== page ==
If Greene misses extensive time, L.A. could be in the market for a defenseman come trade deadline day, like they were last year before acquiring Andrej Sekera from Carolina. Greene is one of the most playoff-tested players on the L.A. roster, with 79 games and two Stanley Cups on his resume (and another Stanley Cup Final, with Edmonton in 2006).

Looks like the Canucks will have an interesting lineup tonight

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The Vancouver Canucks got banged up last night in Anaheim. As a result, it looks like they’ll have an interesting lineup tonight in Los Angeles.

Coach Willie Desjardins confirmed this morning that wingers Chris Higgins and Jake Virtanen were hurt and wouldn’t dress against the Kings.

In game-day line rushes, AHL callup Andrey Pedan, a defenseman, was skating on the wing with Jared McCann and Radim Vrbata.

But hold on, that doesn’t necessarily mean Pedan will make his NHL debut tonight. This morning, the Canucks announced they’d called up d-man Alex Biega from AHL Utica. Theoretically, inserting Biega could allow the offensively inclined Yannick Weber to move up to forward. Biega and Weber both shoot right. Pedan shoots left.

But wait, there exists another possibility — that both Pedan and Biega could play. That will depend on Chris Tanev‘s status. He got banged up yesterday as well, though he was able to skate this morning.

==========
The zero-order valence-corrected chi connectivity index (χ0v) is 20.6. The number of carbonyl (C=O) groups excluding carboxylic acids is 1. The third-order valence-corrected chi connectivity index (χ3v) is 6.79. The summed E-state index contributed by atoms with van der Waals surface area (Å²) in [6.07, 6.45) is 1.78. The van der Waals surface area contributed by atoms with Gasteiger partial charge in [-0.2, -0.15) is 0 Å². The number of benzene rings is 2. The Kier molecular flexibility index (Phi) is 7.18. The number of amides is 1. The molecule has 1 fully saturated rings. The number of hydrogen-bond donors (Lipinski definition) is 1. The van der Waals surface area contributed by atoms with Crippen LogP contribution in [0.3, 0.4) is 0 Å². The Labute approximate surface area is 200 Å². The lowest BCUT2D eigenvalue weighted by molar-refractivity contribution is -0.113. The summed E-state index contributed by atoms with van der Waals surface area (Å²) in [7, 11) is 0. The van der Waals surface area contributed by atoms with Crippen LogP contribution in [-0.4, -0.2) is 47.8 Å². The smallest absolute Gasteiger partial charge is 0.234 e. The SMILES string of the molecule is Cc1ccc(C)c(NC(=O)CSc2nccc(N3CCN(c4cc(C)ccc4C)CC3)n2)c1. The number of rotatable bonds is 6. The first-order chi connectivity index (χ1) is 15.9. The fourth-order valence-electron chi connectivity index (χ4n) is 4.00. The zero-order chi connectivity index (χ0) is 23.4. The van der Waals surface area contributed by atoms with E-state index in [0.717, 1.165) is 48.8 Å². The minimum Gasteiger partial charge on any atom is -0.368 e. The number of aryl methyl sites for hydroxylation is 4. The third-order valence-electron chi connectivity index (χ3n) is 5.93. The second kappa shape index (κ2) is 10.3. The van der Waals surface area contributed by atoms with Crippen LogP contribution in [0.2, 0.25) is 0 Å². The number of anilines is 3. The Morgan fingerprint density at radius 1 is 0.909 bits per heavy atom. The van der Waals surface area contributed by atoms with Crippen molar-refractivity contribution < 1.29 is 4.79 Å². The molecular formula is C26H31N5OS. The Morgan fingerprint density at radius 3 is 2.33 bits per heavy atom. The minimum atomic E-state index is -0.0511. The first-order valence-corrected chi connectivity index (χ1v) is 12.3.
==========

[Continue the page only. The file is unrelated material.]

Confused? It’s OK. So is everyone.

As an aside, the Canucks not only got banged up last night, they also got pushed around and embarrassed in a 4-0 loss to the Ducks.

On that note, here’s what Pedan did to Jarred Tinordi in a Utica-Hamilton game last season:

Francis, Kurri, McKenzie named to Hockey Hall of Fame committee

Ron Francis
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The Hockey Hall of Fame selection committee added some big names on Tuesday — most notably, a pair of Hockey Hall of Famers.

Ron Francis (inducted in 2007) and Jarri Kurri (2001) have been appointed to the committee, the Hall announced. Longtime hockey scribe and hockey insider Bob McKenzie was also named; together, he and Francis and Kurri will replace an outgoing trio of Lanny McDonald, Mike Emrick and Peter Stastny.

Francis currently serves as the GM in Carolina while Kurri holds the same title with Jokerit of the KHL.

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McDonald resigned his spot on the committee to become chairman, while the terms of Stastny and Emrick expired.